Edvisors Private Student Loans

Scholarship News

Final Exams - The New Health Risk?


September 28, 2010
by Suada Kolovic
The life of the average college student is riddled with papers, mid-terms, all-nighters and of course the untimely tragic death of beloved family members come finals week. Just days into the fall semester, professors say excuses for missing class have already begun to flow: food-borne illnesses, fender-benders, religious holidays, roommate squabbles, registration snafus.

The life of the average college student is riddled with papers, mid-terms, all-nighters and of course the untimely tragic death of beloved family members come finals week. Just days into the fall semester, professors say excuses for missing class have already begun to flow: food-borne illnesses, fender-benders, religious holidays, roommate squabbles, registration snafus.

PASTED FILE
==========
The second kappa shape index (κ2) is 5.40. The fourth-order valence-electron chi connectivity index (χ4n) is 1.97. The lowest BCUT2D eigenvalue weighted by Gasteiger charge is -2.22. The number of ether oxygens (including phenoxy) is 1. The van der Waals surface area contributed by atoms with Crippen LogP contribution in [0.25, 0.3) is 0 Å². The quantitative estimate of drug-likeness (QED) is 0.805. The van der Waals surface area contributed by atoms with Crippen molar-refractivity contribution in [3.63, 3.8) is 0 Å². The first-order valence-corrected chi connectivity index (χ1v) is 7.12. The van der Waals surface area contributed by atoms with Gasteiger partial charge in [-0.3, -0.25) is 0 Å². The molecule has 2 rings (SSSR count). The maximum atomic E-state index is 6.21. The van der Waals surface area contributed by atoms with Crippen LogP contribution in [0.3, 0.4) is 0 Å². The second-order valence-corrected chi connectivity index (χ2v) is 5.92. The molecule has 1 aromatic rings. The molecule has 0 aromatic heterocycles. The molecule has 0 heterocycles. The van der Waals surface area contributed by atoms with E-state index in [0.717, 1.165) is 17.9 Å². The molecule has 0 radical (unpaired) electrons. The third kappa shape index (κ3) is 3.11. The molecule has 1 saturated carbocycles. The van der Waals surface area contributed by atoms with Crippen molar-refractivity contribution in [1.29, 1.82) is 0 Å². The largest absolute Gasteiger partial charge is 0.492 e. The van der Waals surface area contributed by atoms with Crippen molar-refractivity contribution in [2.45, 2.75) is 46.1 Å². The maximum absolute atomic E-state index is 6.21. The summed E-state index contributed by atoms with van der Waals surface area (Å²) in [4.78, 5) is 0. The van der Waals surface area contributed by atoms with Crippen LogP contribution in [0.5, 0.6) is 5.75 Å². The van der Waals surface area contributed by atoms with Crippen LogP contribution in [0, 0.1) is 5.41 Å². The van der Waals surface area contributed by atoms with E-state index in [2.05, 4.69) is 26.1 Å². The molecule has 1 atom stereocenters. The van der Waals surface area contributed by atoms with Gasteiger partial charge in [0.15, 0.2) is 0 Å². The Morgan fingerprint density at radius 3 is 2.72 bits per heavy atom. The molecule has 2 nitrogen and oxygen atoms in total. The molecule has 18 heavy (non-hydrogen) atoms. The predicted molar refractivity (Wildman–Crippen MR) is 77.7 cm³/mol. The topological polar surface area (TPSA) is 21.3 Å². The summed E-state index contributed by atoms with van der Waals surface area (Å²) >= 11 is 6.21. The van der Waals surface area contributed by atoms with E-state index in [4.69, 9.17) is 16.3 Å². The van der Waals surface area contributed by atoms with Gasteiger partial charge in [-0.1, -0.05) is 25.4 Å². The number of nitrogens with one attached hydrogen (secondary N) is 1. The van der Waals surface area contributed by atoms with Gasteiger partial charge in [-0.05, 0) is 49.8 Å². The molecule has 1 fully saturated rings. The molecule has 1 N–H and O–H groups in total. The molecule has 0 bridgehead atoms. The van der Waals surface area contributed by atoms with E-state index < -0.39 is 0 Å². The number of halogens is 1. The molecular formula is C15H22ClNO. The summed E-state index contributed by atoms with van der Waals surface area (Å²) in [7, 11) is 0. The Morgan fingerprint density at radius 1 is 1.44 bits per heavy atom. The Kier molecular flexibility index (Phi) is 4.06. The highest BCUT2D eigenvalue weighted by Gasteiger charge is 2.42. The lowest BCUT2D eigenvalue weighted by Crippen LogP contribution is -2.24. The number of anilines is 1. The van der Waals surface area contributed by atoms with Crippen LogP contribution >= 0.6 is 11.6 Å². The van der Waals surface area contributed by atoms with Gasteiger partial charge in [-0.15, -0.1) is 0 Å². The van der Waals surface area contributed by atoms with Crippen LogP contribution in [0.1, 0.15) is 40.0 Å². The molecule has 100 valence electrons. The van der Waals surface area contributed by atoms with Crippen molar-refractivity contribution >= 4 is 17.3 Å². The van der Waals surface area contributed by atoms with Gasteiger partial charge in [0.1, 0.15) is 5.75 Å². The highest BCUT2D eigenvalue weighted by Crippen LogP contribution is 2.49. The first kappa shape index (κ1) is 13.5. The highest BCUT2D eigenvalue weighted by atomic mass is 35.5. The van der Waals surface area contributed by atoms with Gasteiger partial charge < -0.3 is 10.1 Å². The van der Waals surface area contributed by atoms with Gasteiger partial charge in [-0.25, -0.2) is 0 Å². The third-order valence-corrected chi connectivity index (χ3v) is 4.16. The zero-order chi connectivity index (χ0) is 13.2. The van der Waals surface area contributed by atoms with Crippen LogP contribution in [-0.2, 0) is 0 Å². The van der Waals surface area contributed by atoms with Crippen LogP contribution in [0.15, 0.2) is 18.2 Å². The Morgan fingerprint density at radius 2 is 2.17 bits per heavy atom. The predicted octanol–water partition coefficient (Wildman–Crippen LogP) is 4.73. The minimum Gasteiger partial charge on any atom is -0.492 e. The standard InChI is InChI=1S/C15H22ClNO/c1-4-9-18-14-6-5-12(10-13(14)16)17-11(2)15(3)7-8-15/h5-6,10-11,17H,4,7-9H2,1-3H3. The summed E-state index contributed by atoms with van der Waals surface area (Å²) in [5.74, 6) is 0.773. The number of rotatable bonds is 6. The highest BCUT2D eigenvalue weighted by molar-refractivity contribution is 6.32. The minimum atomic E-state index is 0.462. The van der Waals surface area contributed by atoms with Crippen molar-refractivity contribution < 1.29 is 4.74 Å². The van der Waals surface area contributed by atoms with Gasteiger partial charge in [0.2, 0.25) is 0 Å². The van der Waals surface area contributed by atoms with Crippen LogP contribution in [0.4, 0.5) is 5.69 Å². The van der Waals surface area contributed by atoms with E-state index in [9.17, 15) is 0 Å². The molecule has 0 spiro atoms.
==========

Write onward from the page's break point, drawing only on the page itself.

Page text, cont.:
Then there are the grandparents, those poor souls conveniently killed off by college students whose tuition they might even be paying. One commenter on a Chronicle Forums thread on student excuses suggests sending out warning notices to the old folks: "The midterm exam for [course and number] is scheduled for [date]. This puts your life in danger. We recommend that you get a physical exam before that date and avoid all unnecessary travel until the test is over. Grandmothers are particularly at risk."

It happens to the best of us. We’re ill-prepared, panic and give the first excuse our minds can muster. Honesty may be the best policy, but below are a few of the most creative excuses from students who decided to steer away from the classics and put their own special spin on explaining their absence:

  • "My father owns a liquor store and we got a big delivery right before your 11:00 class."
  • "I was absent for yesterday's test because my girlfriend was having a baby."